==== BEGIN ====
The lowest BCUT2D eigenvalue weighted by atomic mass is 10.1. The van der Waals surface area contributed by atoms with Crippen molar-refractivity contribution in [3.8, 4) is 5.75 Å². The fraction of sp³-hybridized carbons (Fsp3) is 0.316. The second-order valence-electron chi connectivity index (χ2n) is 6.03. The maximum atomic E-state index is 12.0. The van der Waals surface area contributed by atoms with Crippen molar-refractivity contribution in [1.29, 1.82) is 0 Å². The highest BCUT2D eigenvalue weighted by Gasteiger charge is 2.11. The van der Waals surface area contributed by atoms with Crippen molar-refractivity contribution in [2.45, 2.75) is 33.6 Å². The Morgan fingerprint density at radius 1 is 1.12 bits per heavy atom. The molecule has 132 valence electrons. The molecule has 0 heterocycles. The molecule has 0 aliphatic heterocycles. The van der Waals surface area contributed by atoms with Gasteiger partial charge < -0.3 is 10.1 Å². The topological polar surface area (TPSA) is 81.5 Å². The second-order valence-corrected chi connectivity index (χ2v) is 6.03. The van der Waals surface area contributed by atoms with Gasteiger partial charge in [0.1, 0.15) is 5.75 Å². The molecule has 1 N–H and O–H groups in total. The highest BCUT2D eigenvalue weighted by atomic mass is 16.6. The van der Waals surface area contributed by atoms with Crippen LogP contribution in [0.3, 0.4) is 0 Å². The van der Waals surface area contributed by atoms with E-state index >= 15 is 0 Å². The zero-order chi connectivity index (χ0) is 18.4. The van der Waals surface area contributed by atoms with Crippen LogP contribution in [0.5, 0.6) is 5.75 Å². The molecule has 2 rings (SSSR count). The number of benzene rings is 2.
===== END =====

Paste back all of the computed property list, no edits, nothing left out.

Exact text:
The lowest BCUT2D eigenvalue weighted by atomic mass is 10.1. The van der Waals surface area contributed by atoms with Crippen molar-refractivity contribution in [3.8, 4) is 5.75 Å². The fraction of sp³-hybridized carbons (Fsp3) is 0.316. The second-order valence-electron chi connectivity index (χ2n) is 6.03. The maximum atomic E-state index is 12.0. The van der Waals surface area contributed by atoms with Crippen molar-refractivity contribution in [1.29, 1.82) is 0 Å². The highest BCUT2D eigenvalue weighted by Gasteiger charge is 2.11. The van der Waals surface area contributed by atoms with Crippen molar-refractivity contribution in [2.45, 2.75) is 33.6 Å². The Morgan fingerprint density at radius 1 is 1.12 bits per heavy atom. The molecule has 132 valence electrons. The molecule has 0 heterocycles. The molecule has 0 aliphatic heterocycles. The van der Waals surface area contributed by atoms with Gasteiger partial charge < -0.3 is 10.1 Å². The topological polar surface area (TPSA) is 81.5 Å². The second-order valence-corrected chi connectivity index (χ2v) is 6.03. The van der Waals surface area contributed by atoms with Gasteiger partial charge in [0.1, 0.15) is 5.75 Å². The molecule has 1 N–H and O–H groups in total. The highest BCUT2D eigenvalue weighted by atomic mass is 16.6. The van der Waals surface area contributed by atoms with Crippen LogP contribution in [0.3, 0.4) is 0 Å². The van der Waals surface area contributed by atoms with E-state index >= 15 is 0 Å². The zero-order chi connectivity index (χ0) is 18.4. The van der Waals surface area contributed by atoms with Crippen LogP contribution in [0.5, 0.6) is 5.75 Å². The molecule has 2 rings (SSSR count). The number of benzene rings is 2.